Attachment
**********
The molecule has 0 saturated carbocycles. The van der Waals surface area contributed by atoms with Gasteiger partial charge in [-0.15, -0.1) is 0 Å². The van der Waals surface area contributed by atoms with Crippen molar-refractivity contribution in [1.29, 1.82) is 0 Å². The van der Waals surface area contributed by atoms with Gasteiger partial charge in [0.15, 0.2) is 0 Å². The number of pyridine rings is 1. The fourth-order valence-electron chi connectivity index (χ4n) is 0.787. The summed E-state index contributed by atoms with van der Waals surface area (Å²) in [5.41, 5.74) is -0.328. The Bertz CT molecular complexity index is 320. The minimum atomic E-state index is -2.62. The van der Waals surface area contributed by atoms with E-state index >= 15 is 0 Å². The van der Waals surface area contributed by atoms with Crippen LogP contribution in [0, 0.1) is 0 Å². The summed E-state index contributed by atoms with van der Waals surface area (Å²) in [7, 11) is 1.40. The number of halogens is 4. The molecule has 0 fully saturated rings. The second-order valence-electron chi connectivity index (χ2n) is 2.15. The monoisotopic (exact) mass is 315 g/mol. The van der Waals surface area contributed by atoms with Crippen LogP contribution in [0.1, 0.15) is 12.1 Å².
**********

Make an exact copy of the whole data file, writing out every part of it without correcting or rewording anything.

The molecule has 0 saturated carbocycles. The van der Waals surface area contributed by atoms with Gasteiger partial charge in [-0.15, -0.1) is 0 Å². The van der Waals surface area contributed by atoms with Crippen molar-refractivity contribution in [1.29, 1.82) is 0 Å². The van der Waals surface area contributed by atoms with Gasteiger partial charge in [0.15, 0.2) is 0 Å². The number of pyridine rings is 1. The fourth-order valence-electron chi connectivity index (χ4n) is 0.787. The summed E-state index contributed by atoms with van der Waals surface area (Å²) in [5.41, 5.74) is -0.328. The Bertz CT molecular complexity index is 320. The minimum atomic E-state index is -2.62. The van der Waals surface area contributed by atoms with E-state index >= 15 is 0 Å². The van der Waals surface area contributed by atoms with Crippen LogP contribution in [0, 0.1) is 0 Å². The summed E-state index contributed by atoms with van der Waals surface area (Å²) in [7, 11) is 1.40. The number of halogens is 4. The molecule has 0 fully saturated rings. The second-order valence-electron chi connectivity index (χ2n) is 2.15. The monoisotopic (exact) mass is 315 g/mol. The van der Waals surface area contributed by atoms with Crippen LogP contribution in [0.1, 0.15) is 12.1 Å².